Because of the "umbrellas" .. Israel stops the flight of stealth fighters

Because of the “umbrellas” .. Israel stops the flight of stealth fighters

As farmers begin their first harvest of wheat since Russia’s invasion of Ukraine last February, their resilience masks major problems for the country’s globally important agricultural industry that is expected to continue long after the war.

The Wall Street Journal said the first harvest of Ukrainian wheat after the Russian invasion would be an early test of how the country’s agriculture is doing.

Early readings indicate low yields due to hot weather and a lack of fertilizer. Poor harvests will also exacerbate problems for many farmers who have not been able to sell all their crops and are already struggling to finance the next round of planting.

It will take a long time to restore the infrastructure destroyed by the Russian war and the return of workers to the fields, according to the American newspaper.

In the village of Rivnopilia, located in the Chernev region, about 80 kilometers north of the capital, Kyiv, Misha Ananenko was on a tractor when a mine exploded beneath him, blowing the ground.

After he got out safely, he returned on the second day to work, saying: “Agriculture is always a struggle.”

While the recent agreement between Moscow and Kiev to give grain shipments safe passage from blockaded ports in Ukraine offers some hope of boosting exports over time, many farmers say they are not confident the deal will hold.

Shortly after the deal was signed, a Russian missile attack targeted the port of Odessa, in violation of the terms of the UN-brokered agreement.

On Friday, Ukrainian officials said that the first shipments of grain would be exported within the next few days.

The capacity of Ukrainian agriculture could help relieve pressures on global food supplies and ease price hikes. It is also important to Ukraine’s ability to recover after the war.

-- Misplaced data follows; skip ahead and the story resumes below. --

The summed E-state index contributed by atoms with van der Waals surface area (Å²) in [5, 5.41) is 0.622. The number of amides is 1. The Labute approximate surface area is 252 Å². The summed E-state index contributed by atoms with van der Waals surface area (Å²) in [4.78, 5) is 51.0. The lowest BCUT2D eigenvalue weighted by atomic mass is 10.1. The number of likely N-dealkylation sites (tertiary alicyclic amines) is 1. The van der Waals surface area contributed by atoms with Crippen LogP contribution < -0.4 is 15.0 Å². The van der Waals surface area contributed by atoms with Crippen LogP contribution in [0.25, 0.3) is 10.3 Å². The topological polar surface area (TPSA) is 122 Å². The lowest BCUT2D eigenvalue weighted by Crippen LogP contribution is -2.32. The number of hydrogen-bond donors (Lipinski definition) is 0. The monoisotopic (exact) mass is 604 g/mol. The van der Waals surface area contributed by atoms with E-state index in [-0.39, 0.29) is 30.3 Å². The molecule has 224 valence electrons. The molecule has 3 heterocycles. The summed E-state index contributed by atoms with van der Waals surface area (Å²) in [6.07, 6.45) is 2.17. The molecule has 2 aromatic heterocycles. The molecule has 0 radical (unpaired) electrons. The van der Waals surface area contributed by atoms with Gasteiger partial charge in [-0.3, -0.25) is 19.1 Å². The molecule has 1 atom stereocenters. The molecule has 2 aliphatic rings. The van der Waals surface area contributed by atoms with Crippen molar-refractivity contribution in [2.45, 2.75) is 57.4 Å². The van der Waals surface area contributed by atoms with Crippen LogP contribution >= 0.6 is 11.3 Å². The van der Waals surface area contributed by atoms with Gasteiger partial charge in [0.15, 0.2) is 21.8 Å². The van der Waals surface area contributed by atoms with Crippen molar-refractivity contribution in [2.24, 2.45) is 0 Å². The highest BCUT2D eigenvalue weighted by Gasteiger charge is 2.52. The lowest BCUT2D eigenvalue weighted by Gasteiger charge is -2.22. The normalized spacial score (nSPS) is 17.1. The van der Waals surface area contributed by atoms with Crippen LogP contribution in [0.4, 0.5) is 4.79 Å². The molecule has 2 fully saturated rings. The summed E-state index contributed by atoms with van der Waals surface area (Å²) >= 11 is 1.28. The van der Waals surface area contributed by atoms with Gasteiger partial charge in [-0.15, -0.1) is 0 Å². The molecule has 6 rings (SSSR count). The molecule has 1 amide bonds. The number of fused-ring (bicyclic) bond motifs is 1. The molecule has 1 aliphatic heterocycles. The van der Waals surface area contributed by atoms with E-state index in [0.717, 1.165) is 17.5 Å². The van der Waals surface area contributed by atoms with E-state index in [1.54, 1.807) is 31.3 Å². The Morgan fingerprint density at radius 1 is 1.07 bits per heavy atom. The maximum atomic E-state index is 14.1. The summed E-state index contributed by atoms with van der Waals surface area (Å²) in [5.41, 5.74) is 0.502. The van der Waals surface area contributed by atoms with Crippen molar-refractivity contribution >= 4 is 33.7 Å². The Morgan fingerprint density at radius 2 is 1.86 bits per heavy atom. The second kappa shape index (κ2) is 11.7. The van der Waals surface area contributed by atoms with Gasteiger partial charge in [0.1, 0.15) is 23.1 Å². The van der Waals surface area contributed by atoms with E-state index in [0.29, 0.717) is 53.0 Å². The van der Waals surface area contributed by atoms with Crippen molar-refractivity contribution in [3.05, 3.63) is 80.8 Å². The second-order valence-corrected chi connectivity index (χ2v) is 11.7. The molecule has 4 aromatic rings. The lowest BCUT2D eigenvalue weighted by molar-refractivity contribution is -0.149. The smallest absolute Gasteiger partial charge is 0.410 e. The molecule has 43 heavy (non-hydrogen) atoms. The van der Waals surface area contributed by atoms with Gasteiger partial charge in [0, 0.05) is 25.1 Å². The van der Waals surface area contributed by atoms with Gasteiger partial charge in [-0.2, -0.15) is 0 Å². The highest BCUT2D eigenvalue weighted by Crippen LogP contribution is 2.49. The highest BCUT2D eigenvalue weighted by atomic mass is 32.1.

Agriculture employs 14 percent of Ukraine’s population and in 2021 the sector accounted for more than 40 percent of the country’s $68 billion exports, according to the US Department of Agriculture.

However, many farmers do not expect the sector to recover completely. Ivan Kryuchkov, who started the wheat harvest at the end of last week, said that Ukrainian agriculture will return very slowly.

Kryuchkov, who runs IMI’s agricultural operations in the Chernihiv region, said Russian forces had mined his land and stole his equipment.

He said that about 90 percent of the IMC’s land in the Chernihiv region cannot be planted with spring crops such as corn and sunflowers due to the occupation and the presence of mines and other munitions in the fields.

The Russian forces invaded most of the region during the early days of the invasion, before the battles focused later on the Donbass region in the east of the country.

“a decade”

One of the first battles took place in Chernihiv on the highway outside the farm of Mykola Ponomarenko, a spot where bullet casings and burnt vehicles can still be found.

Ponomarenko counted 18 holes in his fields, which he uses to grow corn, wheat and potatoes. When the Russian soldiers withdrew, he said, they cut the hydraulic wires of his tractors and stole two cars, tools worth tens of thousands of dollars, and even his coffee machine.

Russia denies targeting civilians and the Ukrainian agricultural industry.

Ponomarenko, whose harvest began last week, said he lost more than half a million dollars in seed potatoes when his storage facility near Kyiv was blown up.

The first three months of the war resulted in about $4.3 billion in damage to Ukrainian agriculture and losses in crops, machinery, facilities and other factors, according to the Kyiv School of Economics.

One of the main problems of agriculture in Ukraine is the lack of finance, as farmers need money to pay for the next planting season. Wheat planting begins in September, while corn and sunflower seeds are sown, which can be expensive in the spring.

Like other farmers, Ponomarenko struggled to sell his last crop for 2,800 hryvnias, about $76, for a ton of wheat that once fetched 8,000 hryvnias.

According to Doug Hurt, professor in the Department of History at Purdue University, wars have a lasting impact on farmers.

Hurt, who specializes in the history of agriculture, said European grain production took several years to recover after World War I.

He continued, “There is a need for years, often a decade or more, to return agriculture to what looks like normal after the war.”

#umbrellas #Israel #stops #flight #stealth #fighters

Leave a Comment

Your email address will not be published.